Columbia Public Schools opens eyes on homelessness


Homeless Columbian James Allen sits on the corner of Broadway and 10th street in downtown Columbia asking for money. Photo by George Frey.

George Frey

ALONE: Homeless senior citizen James Allan sits under the beating sun on the corner of 10th Street and Broadway, holding a sign which reads, ‘homeless please help,’ with a small plastic cup by his side, waiting to be filled with coins. Allan said he was not homeless as a child but in his time on the streets has seen children starve and skip school. In his own words, he believes that the act benefits students, but in the end, that the world needs to pay more attention to the plight of homeless Americans. Photo by George Frey

In 2016 Forbes Magazine, along with Statista, reported there were 550,000 homeless people in the US. Those same publications also reported the top three centers for homelessness in the US, which were New York, N.Y., Los Angeles, Calif., and Seattle, Wash. respectively. In particular, the booming economy in Calif. causes larger amounts of homeless individuals to struggle to meet basic needs.
While much of the country has been experiencing a dramatic increase in homelessness in recent years, Mo. homelessness has decreased. The St. Louis Post-Dispatch reported in 2017 that 6,037 homeless people lived in Mo., a 2.5 percent decrease from 2016.
That is a lower number compared to previous years, however, homelessness will not go away soon, if ever.
In response, Columbia Public Schools (CPS) implemented a homeless assistance policy, to prompt the passing of Subtitle VII-B of the McKinney-Vento Homeless Assistance Act in Congress.
“The McKinney-Vento Act’s broad mandate is to eliminate barriers to school success for children who are homeless, so that they may meet the same challenging academic standards as all other children,” CPS Homeless Coordinator Rita Norwood said in a district-wide email. “The high mobility associated with homelessness can have severe educational consequences.  Families and youth who are homeless are often forced to move frequently due to their search for safe and affordable housing or employment, or to escape unsafe living situations.”
CPS has acknowledged various homelessness situations that are ‘unsafe’ such as students who were living with other relatives or friends. Other situations which Norwood mentioned, included living in motels, limited stay shelters or in unsheltered locations such as the streets or in cars.
On the corner of Broadway and Hitt St. downtown, outside a small US Bank branch, homeless Columbian James Allen sits in the hot, humid Sept. weather, clad in an old baseball cap, ripped khakis and a dirty blue t-shirt, all the while holding watching the world go by and asking for change.

“These kids, homeless teens and children, can’t go to school,” Allen said. “They don’t know how to read or write. They don’t have any opportunities or jobs because they have no education.”

In Columbia, according to the Columbia Tribune, Boone County in 2017 led the Mid-Missouri region in wintertime homelessness with 265 homeless people in total. RBHS hosts some of these homeless individuals as students on campus, and RBHS houses certain staff to help these students.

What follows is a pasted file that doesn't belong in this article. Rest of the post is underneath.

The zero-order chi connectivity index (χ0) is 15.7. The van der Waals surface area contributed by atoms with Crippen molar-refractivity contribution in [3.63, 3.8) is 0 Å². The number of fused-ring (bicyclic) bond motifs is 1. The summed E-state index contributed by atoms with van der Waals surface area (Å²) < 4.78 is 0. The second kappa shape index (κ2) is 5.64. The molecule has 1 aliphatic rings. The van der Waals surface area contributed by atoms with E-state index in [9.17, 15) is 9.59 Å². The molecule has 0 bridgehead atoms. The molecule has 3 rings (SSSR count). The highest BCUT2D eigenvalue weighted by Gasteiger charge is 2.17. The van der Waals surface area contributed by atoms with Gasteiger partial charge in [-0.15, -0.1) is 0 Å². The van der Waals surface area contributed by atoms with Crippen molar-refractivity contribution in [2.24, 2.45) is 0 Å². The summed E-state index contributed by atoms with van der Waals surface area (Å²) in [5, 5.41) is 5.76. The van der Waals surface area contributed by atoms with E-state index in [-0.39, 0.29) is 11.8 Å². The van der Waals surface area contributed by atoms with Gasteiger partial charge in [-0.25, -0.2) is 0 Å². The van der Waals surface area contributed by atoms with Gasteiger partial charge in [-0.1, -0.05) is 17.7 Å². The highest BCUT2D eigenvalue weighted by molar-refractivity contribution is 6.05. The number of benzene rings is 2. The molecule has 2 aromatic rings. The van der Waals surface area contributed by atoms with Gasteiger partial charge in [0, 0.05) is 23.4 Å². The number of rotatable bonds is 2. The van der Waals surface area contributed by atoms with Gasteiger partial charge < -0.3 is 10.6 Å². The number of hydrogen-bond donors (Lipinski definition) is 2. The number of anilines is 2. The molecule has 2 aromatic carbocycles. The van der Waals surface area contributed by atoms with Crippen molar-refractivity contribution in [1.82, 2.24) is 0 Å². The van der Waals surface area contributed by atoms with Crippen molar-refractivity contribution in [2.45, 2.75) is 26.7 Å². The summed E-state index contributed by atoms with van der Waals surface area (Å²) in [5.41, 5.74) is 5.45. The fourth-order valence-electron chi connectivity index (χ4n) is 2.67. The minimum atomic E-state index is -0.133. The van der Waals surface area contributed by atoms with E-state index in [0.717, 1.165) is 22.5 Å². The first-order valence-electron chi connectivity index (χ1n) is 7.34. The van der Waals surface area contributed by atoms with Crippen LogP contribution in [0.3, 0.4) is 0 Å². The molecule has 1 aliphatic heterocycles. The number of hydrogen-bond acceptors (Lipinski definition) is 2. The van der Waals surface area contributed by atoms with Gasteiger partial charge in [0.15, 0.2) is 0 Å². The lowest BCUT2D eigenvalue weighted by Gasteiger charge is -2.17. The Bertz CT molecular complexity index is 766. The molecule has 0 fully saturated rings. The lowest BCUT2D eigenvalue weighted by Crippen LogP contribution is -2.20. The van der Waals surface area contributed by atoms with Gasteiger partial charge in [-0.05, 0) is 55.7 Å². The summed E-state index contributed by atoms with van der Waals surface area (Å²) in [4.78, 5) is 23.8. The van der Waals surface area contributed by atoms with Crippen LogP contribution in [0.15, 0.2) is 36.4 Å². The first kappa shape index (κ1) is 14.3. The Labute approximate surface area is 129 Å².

Registrar Lisa Davis and Outreach counselor Leslie Thalhuber are the staff responsible for helping homeless students at RBHS and have witnessed a variety of students in various circumstances, and with the district tried to provide them ample opportunities to succeed.
“We’ve been working with students for a long time with this, so [The McKinney-Vento Act] is really nothing new,” Thalhuber said. “It helps them not have to switch schools. Like if they have to couch surf and they’re on somebody’s couch that is not in the RBHS district they still have access to RBHS and could even get transportation to school, without having anything interrupted.”
With homeless students always having to move around, they are presented the issue of not having a permanent residence. A residence in this situation is not just a place for them to have a roof over their head, it’s a permanent address, and this can cause issues with students when filling out paperwork or obtaining help from the school. CPS, however, has a way of helping these students, despite the lack of a permanent residence.
“We have lots of students who are here for a little while and then they go somewhere else, so the act basically allows us to keep them enrolled in one school,” Davis said. “If you have a set address the district can provide internet access for those who don’t have it, but if you don’t have an address, that’s hard.”
Norwood believes outreach is an incredibly important aspect of helping not just CPS’ homeless student population, but their families as well.
“There are two aspects to identifying homeless children and youth,” Norwood said. “One is to simply understand which students within the school may meet the definition of homeless so that each of them may be afforded full access to services; the other, referred to as outreach, is to locate potential students not currently within the school system who are homeless and school-age, to ensure that they are enrolled or rejoined to appropriate school programs. Removing barriers is a district-wide, collaborative effort.”